02 August 2007
Bridging the Gap to Insanity
The U.S. news box leads with the tragic story of the Minneapolis bridge collapse that killed four and injured 79. The NY Times offers a startling slide show that displays the images, including the photograph above. This event is tragic, not only for residents of Minnesota, but also for Twins pitcher Johan Santana, who is probably going to need to find another route that will get him out of the Twin Cities.
The Sunni cabinet bloc got up and left the Iraqi government in a move meant to display their displeasure with their limited role in the fledgling democratic government. It amazes me how the Sunnis in the government can just walk out of Iraq, but American politicians on both sides of the fence can't figure out how to get the troops out of the country.
In another part of the Middle East, Saudi Arabia may renew diplomatic negotiations with Israel, assuming Israel is willing to address the "big four" issues that have always derailed previous efforts. The sticking points always come back to a Palestinian state, reparations for the displaced and the West Bank. I'm not sure which has longer odds in Vegas--peace and harmony in the Middle East or my first-place Cubs winning the World Series.
Castro's newest essays hint that his time as the controversial president of Cuba may be over. This leads to the next logical question, which is, "Will the United States stop this stupid charade of the macho trade embargo against the island nation with brother Raul Castro in charge, or are we going to continue to make the citizens of Cuba suffer because we hate the last president?" Hopefully neither Cubans nor Americans will have to suffer based upon the international popularity of their last president.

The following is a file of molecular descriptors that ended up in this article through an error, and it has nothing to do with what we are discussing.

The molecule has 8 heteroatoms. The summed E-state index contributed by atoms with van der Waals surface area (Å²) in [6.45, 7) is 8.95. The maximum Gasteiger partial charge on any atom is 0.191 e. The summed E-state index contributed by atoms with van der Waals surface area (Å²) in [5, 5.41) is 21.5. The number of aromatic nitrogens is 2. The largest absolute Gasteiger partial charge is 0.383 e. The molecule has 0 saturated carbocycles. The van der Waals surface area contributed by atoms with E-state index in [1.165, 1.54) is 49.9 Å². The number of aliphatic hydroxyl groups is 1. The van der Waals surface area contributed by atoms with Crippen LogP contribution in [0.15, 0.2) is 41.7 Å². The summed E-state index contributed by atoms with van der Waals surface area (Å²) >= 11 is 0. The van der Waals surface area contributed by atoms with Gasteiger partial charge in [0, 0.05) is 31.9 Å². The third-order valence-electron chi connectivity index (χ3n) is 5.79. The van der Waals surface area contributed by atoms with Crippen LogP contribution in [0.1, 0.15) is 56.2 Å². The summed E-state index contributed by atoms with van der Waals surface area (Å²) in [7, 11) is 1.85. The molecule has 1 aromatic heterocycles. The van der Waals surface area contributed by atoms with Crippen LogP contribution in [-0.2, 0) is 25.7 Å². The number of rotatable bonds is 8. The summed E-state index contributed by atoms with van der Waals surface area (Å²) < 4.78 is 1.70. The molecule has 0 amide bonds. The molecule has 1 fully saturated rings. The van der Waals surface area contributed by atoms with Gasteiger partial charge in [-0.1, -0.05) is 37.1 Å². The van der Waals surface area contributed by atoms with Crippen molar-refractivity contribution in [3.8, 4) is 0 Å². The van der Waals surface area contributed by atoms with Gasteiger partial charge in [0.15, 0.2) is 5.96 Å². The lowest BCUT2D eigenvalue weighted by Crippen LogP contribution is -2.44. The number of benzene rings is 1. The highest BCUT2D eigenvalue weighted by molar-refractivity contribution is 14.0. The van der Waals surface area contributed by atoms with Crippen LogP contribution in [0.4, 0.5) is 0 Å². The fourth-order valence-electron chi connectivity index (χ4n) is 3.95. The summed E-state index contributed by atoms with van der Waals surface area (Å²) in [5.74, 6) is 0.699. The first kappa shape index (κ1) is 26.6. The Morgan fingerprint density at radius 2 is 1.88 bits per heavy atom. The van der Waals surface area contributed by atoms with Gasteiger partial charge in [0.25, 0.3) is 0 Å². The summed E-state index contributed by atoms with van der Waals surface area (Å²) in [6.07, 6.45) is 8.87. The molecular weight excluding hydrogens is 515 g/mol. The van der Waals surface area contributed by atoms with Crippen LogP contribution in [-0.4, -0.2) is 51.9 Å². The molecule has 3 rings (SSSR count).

The Education Department has been criticized for being willfully ignorant of the predatory larceny that is student loans. Tell me about it. I'm either going to need a winning lotto ticket or a side job as a fetish prostitute on the Web in order to pay my private school debt off.
Perhaps if we wanted to change the way education, medicine and politics work in the United States, Democratic Presidential long shot Mike Gravel's proposal for a fourth branch of government might do the trick. Gravel's new power structure basically involves a citizen legislative entity. The plan sounds great, but I think that Gary Coleman or Corey Feldman has a better chance of getting the Democratic nomination than Gravel does, so it will never happen.
A consumer filed a lawsuit against Apple for non-disclosure on the limited life and ridiculous cost ($86) of the batteries in their new trendy toy iPhone. The ridiculously expensive device has not been selling at quite the rate that was expected, and this lawsuit is just more bad news for this pile of hype. It looks like you're just going to have to go back to taping your iPod and your cell phone to your laptop in order to keep connected to the world.
Media news includes reports on professional bloggers being included in the proposed Federal Shield Law that recently passed muster in the House Judiciary committee. If the law passes, I will not have to identify the anonymous source who told me that Dick Cheney smells like a combination of formaldehyde, pickle loaf and cheap Russian cologne.
In conclusion, Slate combined sports news with news of the weird when they profiled Japanese singles hitter/nut case Ichiro Suzuki, a player who speaks to his dog and tells reporters about it. Ichiro refused to give reporters the name of his dog because the canine did not give the Mariner outfielder permission to give the press its name. When you look at the stories of Bill "Spaceman" Lee, Darren Daulton, David Wells, John Rocker and now Ichiro Suzuki, you begin to realize that the reason some people make so much money playing baseball is because they have to put up with kooks like Lee, Daulton, Wells, Rocker and Dr. Doolittle Suzuki.